Test: Cheapest case is best

Best in test was Hitachi’s model.

Test: Cheapest case is best

Test: Cheapest case is best

Test of water-soluble paint

Circle case is the most power tool in the home. You use it to make the right cut, and can both split tables, cut tables and split large discs in all variants.

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We have tested 4 cases in what we can call the intermediary segment. Something in the middle between pros and cons. We’ve been looking for is the good alright case, which you can use for everything from splitting coarse tables to making good incisions in countertops.

The cases are tested in solid wood worktop, particle board, plywood, worktop, MDF, 48 mm spruce, 48 mm impregnated and 22 mm dressing table. The right hard test here was the wet, semi-frozen impregnation table.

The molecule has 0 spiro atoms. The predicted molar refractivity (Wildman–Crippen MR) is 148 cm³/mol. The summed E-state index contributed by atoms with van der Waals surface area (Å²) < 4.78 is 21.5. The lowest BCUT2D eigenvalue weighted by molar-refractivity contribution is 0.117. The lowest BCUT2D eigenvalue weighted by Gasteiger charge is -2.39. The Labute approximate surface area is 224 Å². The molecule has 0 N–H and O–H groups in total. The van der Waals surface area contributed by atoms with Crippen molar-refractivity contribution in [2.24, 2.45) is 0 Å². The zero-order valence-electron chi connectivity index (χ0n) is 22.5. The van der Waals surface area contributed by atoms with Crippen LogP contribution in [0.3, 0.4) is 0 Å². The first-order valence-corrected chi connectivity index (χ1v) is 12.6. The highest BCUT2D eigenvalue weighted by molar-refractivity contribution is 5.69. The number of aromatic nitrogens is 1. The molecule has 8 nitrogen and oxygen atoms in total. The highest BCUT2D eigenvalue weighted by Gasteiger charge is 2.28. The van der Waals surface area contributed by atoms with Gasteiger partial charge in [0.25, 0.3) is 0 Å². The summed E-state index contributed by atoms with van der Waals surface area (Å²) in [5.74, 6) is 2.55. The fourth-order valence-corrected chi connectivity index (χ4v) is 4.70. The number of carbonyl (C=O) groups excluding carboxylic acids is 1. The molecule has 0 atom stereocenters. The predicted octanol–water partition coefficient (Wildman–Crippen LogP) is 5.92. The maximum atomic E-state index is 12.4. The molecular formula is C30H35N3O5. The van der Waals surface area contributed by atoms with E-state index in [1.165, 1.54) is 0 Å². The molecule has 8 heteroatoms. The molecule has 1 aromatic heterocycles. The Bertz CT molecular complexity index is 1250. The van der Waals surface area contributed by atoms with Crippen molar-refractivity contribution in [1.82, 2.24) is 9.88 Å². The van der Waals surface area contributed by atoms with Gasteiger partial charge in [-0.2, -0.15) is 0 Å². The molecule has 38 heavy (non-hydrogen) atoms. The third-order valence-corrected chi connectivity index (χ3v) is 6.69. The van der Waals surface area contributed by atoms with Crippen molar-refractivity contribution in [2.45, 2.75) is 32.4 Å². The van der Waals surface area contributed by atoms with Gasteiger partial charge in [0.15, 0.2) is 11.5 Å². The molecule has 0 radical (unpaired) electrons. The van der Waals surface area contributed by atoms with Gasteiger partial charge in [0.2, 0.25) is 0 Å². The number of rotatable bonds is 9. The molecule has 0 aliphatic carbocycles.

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What makes a big difference when using a circular saw is the blade. The more teeth, the better the cut. Fewer teeth are best suited for rough cuts in coarse materials. Further, cutting depth is important. Minimum cutting depth must be 50 mm so that you can cut a 48 x98. The size of the case is also important for handling. The greatest possible power in a least possible case is an advantage.

The test was performed by Click’s expert Per Christian Mathiesen, caretaker and takstmann MNTF, and Mats Eriksen, carpenter and construction technician. Thank you to builder Kjetil Eriksen for local loans.


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